Just like Ras Mohammed, the dives in the Straits of Tiran are well suited for experienced divers because of the often strong currents often encountered there, the deep canyons, and the vertical walls. Accordingly, we require a minimum experience of 20 logged dives.

The Local Dive Sites

Along the coast of the southern tip of the Sinai Peninsula you find many more dive sites that require less experience than the Straits of Tiran or Ras Mohammed, yet are still extremely rich in corals and marine life. These are, from north to south: Ras Ghamila, Ras Nasrani, Ras Bob, White Knight, Far Garden, Middle Garden, Near Garden, Sodfa, Tower, Amphoras, Turtle Bay, Paradise, Ras Umm Sid, Temple and Ras Katy.

These dive sites with their sandy plateaus and the absence of drop-offs or strong currents are very well suited for beginners or for courses. Yet they are still very attractive for experienced divers due to the beauty of those dive sites and because of the big fish like mantas or whale sharks that can be seen there now and then.


Dahab is a small resort town, one hour drive away from Sharm el Sheikh in the north of the Sinai Peninsula.

A day trip to Dahab is a great way to combine diving with relaxing time. In the morning you will dive two of Dahab’s most famous dive sites from shore, the Blue Hole and the Canyon.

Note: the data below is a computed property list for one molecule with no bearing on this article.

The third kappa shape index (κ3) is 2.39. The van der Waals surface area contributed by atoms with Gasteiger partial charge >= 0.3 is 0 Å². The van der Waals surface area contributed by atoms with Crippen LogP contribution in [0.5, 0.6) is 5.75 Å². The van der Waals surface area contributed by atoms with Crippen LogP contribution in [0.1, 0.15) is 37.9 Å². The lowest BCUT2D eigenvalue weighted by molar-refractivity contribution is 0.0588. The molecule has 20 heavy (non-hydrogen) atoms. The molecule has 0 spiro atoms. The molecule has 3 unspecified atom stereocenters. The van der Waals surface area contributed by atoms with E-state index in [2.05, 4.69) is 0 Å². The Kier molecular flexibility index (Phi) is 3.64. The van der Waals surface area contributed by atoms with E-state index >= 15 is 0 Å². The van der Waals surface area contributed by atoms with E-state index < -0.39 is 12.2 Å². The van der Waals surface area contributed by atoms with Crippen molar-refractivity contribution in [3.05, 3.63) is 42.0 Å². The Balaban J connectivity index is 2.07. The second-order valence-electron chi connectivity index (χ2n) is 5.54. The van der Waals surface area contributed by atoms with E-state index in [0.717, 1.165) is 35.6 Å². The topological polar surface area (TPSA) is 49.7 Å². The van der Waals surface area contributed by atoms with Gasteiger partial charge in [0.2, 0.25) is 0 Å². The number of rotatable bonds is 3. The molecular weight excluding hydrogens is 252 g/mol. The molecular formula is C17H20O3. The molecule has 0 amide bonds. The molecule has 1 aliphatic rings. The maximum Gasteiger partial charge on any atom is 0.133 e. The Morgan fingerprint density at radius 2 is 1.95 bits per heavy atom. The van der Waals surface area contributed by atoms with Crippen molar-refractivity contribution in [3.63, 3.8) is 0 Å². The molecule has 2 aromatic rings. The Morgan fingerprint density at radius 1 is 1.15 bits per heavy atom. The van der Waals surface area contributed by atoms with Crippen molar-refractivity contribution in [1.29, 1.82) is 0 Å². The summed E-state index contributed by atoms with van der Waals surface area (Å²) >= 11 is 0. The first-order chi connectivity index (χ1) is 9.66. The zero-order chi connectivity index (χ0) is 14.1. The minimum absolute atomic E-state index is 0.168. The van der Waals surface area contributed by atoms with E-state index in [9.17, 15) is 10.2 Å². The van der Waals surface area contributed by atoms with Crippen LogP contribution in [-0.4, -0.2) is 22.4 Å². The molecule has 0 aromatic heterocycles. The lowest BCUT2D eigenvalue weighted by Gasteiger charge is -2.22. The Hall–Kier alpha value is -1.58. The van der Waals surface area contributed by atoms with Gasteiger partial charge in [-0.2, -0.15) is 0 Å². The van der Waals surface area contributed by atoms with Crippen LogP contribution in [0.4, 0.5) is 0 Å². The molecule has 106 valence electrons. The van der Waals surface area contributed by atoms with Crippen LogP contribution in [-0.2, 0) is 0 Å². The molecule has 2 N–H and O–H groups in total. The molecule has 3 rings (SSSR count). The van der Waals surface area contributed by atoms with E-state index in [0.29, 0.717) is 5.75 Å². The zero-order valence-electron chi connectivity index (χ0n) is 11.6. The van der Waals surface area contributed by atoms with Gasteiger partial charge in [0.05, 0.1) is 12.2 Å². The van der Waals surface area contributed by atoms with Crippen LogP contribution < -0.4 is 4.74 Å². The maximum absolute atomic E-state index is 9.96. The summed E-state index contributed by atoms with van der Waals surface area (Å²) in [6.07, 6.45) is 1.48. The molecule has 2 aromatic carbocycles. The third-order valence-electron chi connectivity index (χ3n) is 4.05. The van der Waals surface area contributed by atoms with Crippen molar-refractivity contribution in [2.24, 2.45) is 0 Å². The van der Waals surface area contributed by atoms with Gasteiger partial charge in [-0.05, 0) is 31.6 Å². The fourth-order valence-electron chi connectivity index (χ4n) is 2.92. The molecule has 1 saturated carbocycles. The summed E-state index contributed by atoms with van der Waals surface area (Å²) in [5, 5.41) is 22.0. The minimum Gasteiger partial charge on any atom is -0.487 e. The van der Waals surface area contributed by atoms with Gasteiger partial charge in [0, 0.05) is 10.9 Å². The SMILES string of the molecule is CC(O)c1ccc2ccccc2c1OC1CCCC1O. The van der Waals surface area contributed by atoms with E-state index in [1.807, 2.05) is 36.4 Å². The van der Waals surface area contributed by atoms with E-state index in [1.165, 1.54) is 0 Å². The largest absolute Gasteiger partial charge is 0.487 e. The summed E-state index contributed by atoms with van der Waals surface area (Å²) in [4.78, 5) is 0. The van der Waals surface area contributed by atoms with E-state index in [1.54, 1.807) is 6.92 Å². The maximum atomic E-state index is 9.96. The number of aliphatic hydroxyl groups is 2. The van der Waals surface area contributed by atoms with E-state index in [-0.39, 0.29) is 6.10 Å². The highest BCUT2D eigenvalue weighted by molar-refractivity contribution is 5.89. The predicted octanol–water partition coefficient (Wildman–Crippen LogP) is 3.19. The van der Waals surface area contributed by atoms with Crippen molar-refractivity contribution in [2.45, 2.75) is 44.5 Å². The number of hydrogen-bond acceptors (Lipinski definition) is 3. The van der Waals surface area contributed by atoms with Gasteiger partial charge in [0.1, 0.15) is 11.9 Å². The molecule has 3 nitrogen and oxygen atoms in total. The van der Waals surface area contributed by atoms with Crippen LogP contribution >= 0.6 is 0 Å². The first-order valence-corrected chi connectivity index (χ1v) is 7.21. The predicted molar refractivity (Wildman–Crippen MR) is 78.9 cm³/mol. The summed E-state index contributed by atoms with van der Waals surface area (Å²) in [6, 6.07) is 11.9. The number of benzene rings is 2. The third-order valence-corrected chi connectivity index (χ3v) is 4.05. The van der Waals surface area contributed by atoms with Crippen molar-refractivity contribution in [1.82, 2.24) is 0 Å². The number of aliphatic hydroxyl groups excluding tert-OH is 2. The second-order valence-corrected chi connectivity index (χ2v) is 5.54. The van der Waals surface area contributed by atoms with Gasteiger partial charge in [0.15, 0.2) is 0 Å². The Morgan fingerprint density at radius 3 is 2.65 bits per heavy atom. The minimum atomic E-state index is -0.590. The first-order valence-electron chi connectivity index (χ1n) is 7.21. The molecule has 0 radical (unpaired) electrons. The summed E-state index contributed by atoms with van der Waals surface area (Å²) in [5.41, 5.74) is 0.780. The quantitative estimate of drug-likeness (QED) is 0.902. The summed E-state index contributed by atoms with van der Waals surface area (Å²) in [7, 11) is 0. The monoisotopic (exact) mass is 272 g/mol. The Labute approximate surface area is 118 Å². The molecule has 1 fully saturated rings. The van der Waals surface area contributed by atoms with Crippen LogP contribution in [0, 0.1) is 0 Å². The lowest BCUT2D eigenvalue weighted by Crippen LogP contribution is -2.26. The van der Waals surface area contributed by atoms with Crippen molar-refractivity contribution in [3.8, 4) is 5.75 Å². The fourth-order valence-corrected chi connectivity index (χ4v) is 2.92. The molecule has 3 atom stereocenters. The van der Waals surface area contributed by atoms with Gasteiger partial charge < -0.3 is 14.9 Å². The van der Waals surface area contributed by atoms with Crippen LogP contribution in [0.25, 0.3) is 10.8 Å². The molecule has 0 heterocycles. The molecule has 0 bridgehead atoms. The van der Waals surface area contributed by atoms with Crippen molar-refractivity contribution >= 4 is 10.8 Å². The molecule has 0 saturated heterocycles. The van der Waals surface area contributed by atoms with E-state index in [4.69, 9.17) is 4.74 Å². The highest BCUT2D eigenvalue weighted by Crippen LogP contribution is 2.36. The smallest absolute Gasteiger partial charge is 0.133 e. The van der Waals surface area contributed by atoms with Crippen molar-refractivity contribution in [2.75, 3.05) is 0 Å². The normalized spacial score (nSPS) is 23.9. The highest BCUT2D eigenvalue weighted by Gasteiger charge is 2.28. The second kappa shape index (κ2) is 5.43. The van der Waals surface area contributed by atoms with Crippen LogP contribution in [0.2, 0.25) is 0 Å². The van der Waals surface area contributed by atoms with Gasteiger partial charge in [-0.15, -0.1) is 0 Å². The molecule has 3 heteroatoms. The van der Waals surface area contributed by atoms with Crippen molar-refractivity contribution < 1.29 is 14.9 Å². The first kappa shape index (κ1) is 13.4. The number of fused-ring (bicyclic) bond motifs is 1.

Once you finished your second dive, it’s time for a very nice relaxed lunch followed by some free time in the town of Dahab for some shopping or relaxing in one of the coffee shops by the sea.


There are many magnificent wrecks in the Red Sea and some of them rank among the best known wrecks in the world.

SS Thistlegorm

The SS Thistlegorm is one of the most famous and celebrated wrecks in the Red Sea and one of the top ten dive sites in the world. It found its final rest in the Red Sea towards the Gulf of Suez in an area called Sha’ab Ali. The SS Thistlegorm sailed under British flag in WWII. It sank on the 6th of October 1941 and hit bottom at a maximum depth of 32m (105 feet). Departing from Sharm El Sheikh very early in the morning it takes roughly 3 to 4 hours to reach the SS Thistlegorm. This early start allows for two comfortable dives, one dive to explore the wreck from the outside and to get a first impression and the other dive allows for penetration of the holds and investigating the military cargo it was carrying.